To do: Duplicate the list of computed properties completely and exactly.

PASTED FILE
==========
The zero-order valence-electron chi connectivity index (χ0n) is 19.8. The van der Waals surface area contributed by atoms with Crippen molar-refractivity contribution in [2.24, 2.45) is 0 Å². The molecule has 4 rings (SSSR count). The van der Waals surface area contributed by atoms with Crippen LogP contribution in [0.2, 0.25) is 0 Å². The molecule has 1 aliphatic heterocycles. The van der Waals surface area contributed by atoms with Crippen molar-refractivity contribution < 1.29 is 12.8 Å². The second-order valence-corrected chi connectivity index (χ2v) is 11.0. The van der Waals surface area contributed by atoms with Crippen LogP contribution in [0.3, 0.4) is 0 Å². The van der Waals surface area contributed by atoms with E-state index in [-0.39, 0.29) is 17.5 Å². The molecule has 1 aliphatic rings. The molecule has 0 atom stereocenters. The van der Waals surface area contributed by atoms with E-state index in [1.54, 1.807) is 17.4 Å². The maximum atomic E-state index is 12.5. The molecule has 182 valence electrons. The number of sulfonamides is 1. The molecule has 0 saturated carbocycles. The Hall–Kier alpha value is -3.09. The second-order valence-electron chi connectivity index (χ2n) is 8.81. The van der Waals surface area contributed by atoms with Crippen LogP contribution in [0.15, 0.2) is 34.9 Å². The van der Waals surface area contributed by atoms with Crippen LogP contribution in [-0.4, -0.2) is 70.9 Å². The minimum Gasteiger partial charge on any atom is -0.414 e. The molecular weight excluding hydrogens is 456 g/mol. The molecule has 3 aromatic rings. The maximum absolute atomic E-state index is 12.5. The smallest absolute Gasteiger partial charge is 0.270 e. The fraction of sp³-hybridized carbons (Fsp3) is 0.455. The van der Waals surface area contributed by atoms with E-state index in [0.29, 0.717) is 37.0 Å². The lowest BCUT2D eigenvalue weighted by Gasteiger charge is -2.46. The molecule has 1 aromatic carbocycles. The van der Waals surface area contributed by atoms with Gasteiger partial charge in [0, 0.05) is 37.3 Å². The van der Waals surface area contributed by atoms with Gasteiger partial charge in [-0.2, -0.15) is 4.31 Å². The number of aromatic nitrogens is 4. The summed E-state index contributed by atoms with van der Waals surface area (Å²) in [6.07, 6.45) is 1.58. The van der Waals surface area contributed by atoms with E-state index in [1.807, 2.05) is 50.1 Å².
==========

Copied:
The zero-order valence-electron chi connectivity index (χ0n) is 19.8. The van der Waals surface area contributed by atoms with Crippen molar-refractivity contribution in [2.24, 2.45) is 0 Å². The molecule has 4 rings (SSSR count). The van der Waals surface area contributed by atoms with Crippen LogP contribution in [0.2, 0.25) is 0 Å². The molecule has 1 aliphatic heterocycles. The van der Waals surface area contributed by atoms with Crippen molar-refractivity contribution < 1.29 is 12.8 Å². The second-order valence-corrected chi connectivity index (χ2v) is 11.0. The van der Waals surface area contributed by atoms with Crippen LogP contribution in [0.3, 0.4) is 0 Å². The van der Waals surface area contributed by atoms with E-state index in [-0.39, 0.29) is 17.5 Å². The molecule has 1 aliphatic rings. The molecule has 0 atom stereocenters. The van der Waals surface area contributed by atoms with E-state index in [1.54, 1.807) is 17.4 Å². The maximum atomic E-state index is 12.5. The molecule has 182 valence electrons. The number of sulfonamides is 1. The molecule has 0 saturated carbocycles. The Hall–Kier alpha value is -3.09. The second-order valence-electron chi connectivity index (χ2n) is 8.81. The van der Waals surface area contributed by atoms with Crippen LogP contribution in [0.15, 0.2) is 34.9 Å². The van der Waals surface area contributed by atoms with Crippen LogP contribution in [-0.4, -0.2) is 70.9 Å². The minimum Gasteiger partial charge on any atom is -0.414 e. The molecular weight excluding hydrogens is 456 g/mol. The molecule has 3 aromatic rings. The maximum absolute atomic E-state index is 12.5. The smallest absolute Gasteiger partial charge is 0.270 e. The fraction of sp³-hybridized carbons (Fsp3) is 0.455. The van der Waals surface area contributed by atoms with E-state index in [0.29, 0.717) is 37.0 Å². The lowest BCUT2D eigenvalue weighted by Gasteiger charge is -2.46. The molecule has 1 aromatic carbocycles. The van der Waals surface area contributed by atoms with Gasteiger partial charge in [0, 0.05) is 37.3 Å². The van der Waals surface area contributed by atoms with Gasteiger partial charge in [-0.2, -0.15) is 4.31 Å². The number of aromatic nitrogens is 4. The summed E-state index contributed by atoms with van der Waals surface area (Å²) in [6.07, 6.45) is 1.58. The van der Waals surface area contributed by atoms with E-state index in [1.807, 2.05) is 50.1 Å².